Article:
The day had long since ended, and the night had reduced the trees to silhouettes. Two small shapes darted through the treetops. One after another, they would touch down on a branch with barely a rustle and leap away by the next second. They were headed towards the edge of the forest. There, a towering pine held the nest of an old blue jay. The two figures, squirrels, stopped to rest in a cranny before they continued.
“So... how do you- er- we do this?” asked one of the squirrels. The other held her face in thought.
“Same way I always do, I guess. Climb up there and show off my lovely little claws. We can stick him in the lake after.” She looked up at her companion. “But I’ll handle the dirty work. You,” She said while prodding the other’s nose, “little Min, will keep watch.”
Min swatted her sister’s paw away. “That’s all I can do? I don’t just want to be dead weight, Harper.”
“I’m serious. If some bird-brained lackey hears, I’ll be too busy to notice. Besides, you can carry the real dead weight later.” Harper let out a quick laugh under her breath.
Min shook her head at her and turned to look in the direction of their target. If all went well, Big Blue would be dead in a short while. The other jays would be busy with the power vacuum, and the squirrels could gather food in peace for a while. If things didn’t go well...well.
Harper straightened up. “Last chance for questions, we need to stay quiet on our way up. Especially near the top.” She looked expectantly at her sister. Min furrowed her brow.
“Are you sure you can do this?”
“Done it before, haven’t I? Just watch my back, and get out of there if something goes wrong. I’ll be fine.”
Min took a deep breath. Things would be fine. She stood up, ready to take off. “Let’s go,” she said, “before something spots us chattering.” Harper nodded, and they scampered into the dark.
Soon enough, they were staring up at a vast evergreen. It dwarfed the trees surrounding it and blocked many of the stars with its immense boughs. The woods seemed utterly silent like everything was staring at the tree in awe. Nonetheless, they could not afford distraction. Harper signaled for Min to scout ahead.
Min took one last look at her sister and began to scramble up the trunk. As she gained altitude, her movements became rigid and skittish. She flinched whenever her tail brushed against the bark. At any moment, she could get swooped up in the talons of an owl, or mauled by a martin. What if Big Blue knew what they were planning? What if he was already waiting for her, flanked by ferocious feathered fiends? It was getting hard to breathe.
At last, she neared the top. The branches had thinned out enough that she could see out over the landscape. She swiftly swiveled her head, searching for the nest. Her heart stopped when she saw him. Her claws dug deeper into the tree. Wedged in a forked limb lay a neat tangle of plant matter. In the middle sat a fat, scruffy blue jay, dozing away.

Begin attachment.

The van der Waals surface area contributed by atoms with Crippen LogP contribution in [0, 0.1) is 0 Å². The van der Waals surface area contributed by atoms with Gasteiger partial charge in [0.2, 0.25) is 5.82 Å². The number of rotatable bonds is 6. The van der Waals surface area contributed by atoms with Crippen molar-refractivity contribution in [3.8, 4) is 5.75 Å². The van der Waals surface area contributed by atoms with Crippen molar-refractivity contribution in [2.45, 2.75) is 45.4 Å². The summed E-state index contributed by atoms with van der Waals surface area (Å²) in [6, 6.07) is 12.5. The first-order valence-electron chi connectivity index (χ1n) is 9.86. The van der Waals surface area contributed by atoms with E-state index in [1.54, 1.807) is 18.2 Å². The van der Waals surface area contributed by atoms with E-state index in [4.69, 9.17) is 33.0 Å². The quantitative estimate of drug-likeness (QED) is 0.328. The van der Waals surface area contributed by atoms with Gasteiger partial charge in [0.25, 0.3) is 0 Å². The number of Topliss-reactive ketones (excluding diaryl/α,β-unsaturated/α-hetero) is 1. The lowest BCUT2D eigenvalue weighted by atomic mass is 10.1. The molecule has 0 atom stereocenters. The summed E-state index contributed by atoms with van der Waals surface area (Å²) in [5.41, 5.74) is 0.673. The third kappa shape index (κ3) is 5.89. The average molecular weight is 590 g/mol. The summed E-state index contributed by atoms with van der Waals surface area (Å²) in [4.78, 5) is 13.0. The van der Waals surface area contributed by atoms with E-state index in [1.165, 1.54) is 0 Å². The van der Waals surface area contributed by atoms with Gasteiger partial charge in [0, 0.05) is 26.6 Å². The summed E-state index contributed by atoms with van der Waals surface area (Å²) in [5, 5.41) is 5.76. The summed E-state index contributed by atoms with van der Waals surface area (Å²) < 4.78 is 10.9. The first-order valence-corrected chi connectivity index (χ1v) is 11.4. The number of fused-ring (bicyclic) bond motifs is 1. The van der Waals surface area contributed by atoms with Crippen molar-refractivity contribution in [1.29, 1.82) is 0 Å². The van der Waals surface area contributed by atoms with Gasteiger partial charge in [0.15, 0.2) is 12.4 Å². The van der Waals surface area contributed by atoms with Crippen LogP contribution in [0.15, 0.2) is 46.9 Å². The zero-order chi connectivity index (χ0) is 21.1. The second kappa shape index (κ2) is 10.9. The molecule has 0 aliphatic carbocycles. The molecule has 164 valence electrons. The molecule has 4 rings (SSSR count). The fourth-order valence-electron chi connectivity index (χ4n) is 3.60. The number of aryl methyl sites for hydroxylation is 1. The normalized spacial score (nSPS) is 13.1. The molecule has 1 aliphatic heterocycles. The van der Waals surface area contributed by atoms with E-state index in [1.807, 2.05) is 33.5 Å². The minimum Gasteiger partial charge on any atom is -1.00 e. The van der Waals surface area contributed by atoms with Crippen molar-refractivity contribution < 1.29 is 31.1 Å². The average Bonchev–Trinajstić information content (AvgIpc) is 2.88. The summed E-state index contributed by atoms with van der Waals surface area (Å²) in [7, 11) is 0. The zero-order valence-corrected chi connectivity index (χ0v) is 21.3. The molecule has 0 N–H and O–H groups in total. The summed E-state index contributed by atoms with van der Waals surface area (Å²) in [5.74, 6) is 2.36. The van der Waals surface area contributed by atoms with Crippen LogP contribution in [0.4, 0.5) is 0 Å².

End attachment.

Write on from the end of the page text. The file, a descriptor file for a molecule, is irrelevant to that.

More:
Something tapped her shoulder, causing her breath to hitch. It was Harper, who had been trailing behind her a short distance away. Once Min had a chance to calm herself Harper gestured for her to perch on the next branch up and stand guard. While Min got into position, Harper edged toward the side of the nest. Big Blue stayed fast asleep.
Min scanned the sky for danger, but so far the coast was clear. She chanced a look down at her sibling. She was balanced on the brim of the nest on all fours. She leaned back, preparing to jump. At the last moment, she glanced up at Min and nodded. Then she lunged.
Harper hopped off of the ledge, somehow managing to soar in the space of a few inches. She landed on the bird, and immediately shot a paw towards his beak. Big Blue was jerked out of his beauty sleep and tried to jab his beak in the direction of the culprit. This only made it easier for the squirrel on top of him to seize it shut. She threw her other arm around his throat and used her long teeth to snap at his eyes. The blue jay clenched them tight. He tried to buck the rodent off his back, and with an unusually forceful twist, succeeded.
Big Blue pounded his wings, crying out with a screechy jeer. He escaped to a few feet away from Harper flew after him. She clutched the bottom of his tail and pulled him down, as though trying to climb the feathers. The two crashed down hard enough to leave the branch shuddering from the impact. Harper scrambled to pin down the bird by the throat. She kept her nails buried in his neck as he lost consciousness.
“Stop! Please!” he said as his voice slowed to a rasp.
Harper stared at him. In time, his body went limp. Once she was sure he wouldn’t try to wrestle his way free, Harper flipped Big Blue over. She grabbed his shoulder with one arm and his upper wing with another and twisted. She twisted until a delicate pop rang out. Her job finished, Harper closed her eyes and wiped her brow.